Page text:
In sweet corn, The Red-winged Blackbird (Agelaius phoeniceus) can be considered both a beneficial and pest.

One approach is to allow the birds to interact with the corn in the earlier stages of development, but then work to protect the crop during the high-risk period just before harvest (often only a few days for sweet corn). The goal is to tap the ability of the birds to help control pests while also managing corn in a way that reduces damage to tolerable levels. Some methods to reduce damage include well-timed effective insect control to make the corn less attractive to birds, bird-resistant cultivars of corn with tighter husks, frightening devices such as propane cannons and creation of alternative feeding sites. 

We need to consider both the birds and the needs of the farmer. According to Farm Manager Eddie Clevenger, “the solution would be to try non-lethal approaches first and use lethal as a last resort. As a farmer, how you manage birds in corn depends entirely on your crop, your operation and the needs of your buyers.  Research is important and needs to come into play to help farmers make decisions.” In order for birds to provide services like reducing pest populations, we need to prioritize their conservation. Birds can be beneficial but it will not always happen passively. At times, birds’ foraging behavior may have negative consequences for crops. What’s important is to find the places where both birds and humans can find the best balance.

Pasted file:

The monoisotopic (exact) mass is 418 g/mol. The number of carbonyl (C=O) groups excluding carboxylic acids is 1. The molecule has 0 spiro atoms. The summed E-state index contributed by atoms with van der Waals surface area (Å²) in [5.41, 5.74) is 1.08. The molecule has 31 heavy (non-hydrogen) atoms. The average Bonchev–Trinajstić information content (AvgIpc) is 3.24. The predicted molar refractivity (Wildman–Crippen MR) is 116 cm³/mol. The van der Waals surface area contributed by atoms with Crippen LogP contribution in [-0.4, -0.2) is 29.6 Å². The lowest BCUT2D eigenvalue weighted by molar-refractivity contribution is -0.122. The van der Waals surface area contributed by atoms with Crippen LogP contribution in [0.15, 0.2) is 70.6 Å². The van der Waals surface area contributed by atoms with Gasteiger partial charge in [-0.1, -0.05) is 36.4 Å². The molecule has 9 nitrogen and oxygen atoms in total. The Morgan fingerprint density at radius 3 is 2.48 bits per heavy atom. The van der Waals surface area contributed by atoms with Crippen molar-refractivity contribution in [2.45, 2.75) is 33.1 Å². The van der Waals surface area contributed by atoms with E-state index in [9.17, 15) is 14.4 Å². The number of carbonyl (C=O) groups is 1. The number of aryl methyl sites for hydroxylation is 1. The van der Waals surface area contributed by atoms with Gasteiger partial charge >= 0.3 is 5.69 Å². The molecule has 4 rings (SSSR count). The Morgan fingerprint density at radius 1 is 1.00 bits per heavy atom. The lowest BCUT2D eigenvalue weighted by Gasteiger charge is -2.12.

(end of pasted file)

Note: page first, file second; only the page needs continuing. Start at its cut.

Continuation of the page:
Song Sparrows (Melospiza melodia) are observed at the farm in both the production fields as well as the shrubby forest edges.

The Applied Farmscape Ecology team will continue to explore the ways in which we can foster these “net positive” relationships with the land and the creatures that use it. Many of the Applied Farmscape Ecology team’s projects are long-term and ongoing such as the monitoring of soil health, insects and habitat use by birds. In 2019, we will continue to support the work of our research partners who are investigating turtle interactions with agriculture, water quality in relation to land use, and the establishment and monitoring of on-farm native wildflower meadows for beneficial insects and biodiversity (Native Meadow Trial).  New projects include on-farm microbial ecology, corn as habitat for wild creatures, and the compatibility of American Kestrel nest boxes in organic hop production. We will continue our work to steward the land at the Farm Hub in an ecologically responsible way through methods such as limited roadside mowing,  and hayfield management for grassland birds and turtles.